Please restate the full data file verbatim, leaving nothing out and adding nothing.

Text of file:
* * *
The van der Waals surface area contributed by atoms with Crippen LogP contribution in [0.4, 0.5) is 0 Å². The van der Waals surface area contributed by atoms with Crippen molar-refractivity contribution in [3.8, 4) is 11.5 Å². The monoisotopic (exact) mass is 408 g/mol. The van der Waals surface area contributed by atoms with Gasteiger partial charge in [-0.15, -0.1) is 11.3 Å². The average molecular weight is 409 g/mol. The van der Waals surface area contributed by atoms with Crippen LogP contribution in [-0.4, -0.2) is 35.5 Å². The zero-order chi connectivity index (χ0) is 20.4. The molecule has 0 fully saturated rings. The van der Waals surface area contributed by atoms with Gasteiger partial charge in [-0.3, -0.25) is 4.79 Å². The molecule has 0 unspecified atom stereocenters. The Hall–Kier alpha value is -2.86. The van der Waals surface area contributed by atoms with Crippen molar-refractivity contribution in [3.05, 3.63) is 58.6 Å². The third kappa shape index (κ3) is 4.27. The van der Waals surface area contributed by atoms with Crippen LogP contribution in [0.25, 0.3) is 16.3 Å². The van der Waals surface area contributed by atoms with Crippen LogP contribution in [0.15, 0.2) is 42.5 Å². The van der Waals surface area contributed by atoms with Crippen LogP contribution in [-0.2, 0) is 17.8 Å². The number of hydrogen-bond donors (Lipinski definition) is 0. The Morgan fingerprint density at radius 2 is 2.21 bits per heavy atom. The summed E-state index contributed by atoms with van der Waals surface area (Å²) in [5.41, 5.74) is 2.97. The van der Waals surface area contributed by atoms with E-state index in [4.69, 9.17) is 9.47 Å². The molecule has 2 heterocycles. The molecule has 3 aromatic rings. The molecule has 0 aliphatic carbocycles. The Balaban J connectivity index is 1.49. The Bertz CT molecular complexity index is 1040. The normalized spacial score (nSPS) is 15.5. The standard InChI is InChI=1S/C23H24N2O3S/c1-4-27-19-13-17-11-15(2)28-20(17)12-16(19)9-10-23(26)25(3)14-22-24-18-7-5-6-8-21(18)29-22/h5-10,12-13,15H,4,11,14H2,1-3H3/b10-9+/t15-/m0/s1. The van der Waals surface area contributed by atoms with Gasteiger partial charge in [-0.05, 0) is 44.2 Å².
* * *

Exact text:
The van der Waals surface area contributed by atoms with Crippen LogP contribution in [0.4, 0.5) is 0 Å². The van der Waals surface area contributed by atoms with Crippen molar-refractivity contribution in [3.8, 4) is 11.5 Å². The monoisotopic (exact) mass is 408 g/mol. The van der Waals surface area contributed by atoms with Gasteiger partial charge in [-0.15, -0.1) is 11.3 Å². The average molecular weight is 409 g/mol. The van der Waals surface area contributed by atoms with Crippen LogP contribution in [-0.4, -0.2) is 35.5 Å². The zero-order chi connectivity index (χ0) is 20.4. The molecule has 0 fully saturated rings. The van der Waals surface area contributed by atoms with Gasteiger partial charge in [-0.3, -0.25) is 4.79 Å². The molecule has 0 unspecified atom stereocenters. The Hall–Kier alpha value is -2.86. The van der Waals surface area contributed by atoms with Crippen molar-refractivity contribution in [3.05, 3.63) is 58.6 Å². The third kappa shape index (κ3) is 4.27. The van der Waals surface area contributed by atoms with Crippen LogP contribution in [0.25, 0.3) is 16.3 Å². The van der Waals surface area contributed by atoms with Crippen LogP contribution in [0.15, 0.2) is 42.5 Å². The van der Waals surface area contributed by atoms with Crippen LogP contribution in [-0.2, 0) is 17.8 Å². The number of hydrogen-bond donors (Lipinski definition) is 0. The Morgan fingerprint density at radius 2 is 2.21 bits per heavy atom. The summed E-state index contributed by atoms with van der Waals surface area (Å²) in [5.41, 5.74) is 2.97. The van der Waals surface area contributed by atoms with E-state index in [4.69, 9.17) is 9.47 Å². The molecule has 2 heterocycles. The molecule has 3 aromatic rings. The molecule has 0 aliphatic carbocycles. The Balaban J connectivity index is 1.49. The Bertz CT molecular complexity index is 1040. The normalized spacial score (nSPS) is 15.5. The standard InChI is InChI=1S/C23H24N2O3S/c1-4-27-19-13-17-11-15(2)28-20(17)12-16(19)9-10-23(26)25(3)14-22-24-18-7-5-6-8-21(18)29-22/h5-10,12-13,15H,4,11,14H2,1-3H3/b10-9+/t15-/m0/s1. The van der Waals surface area contributed by atoms with Gasteiger partial charge in [-0.05, 0) is 44.2 Å².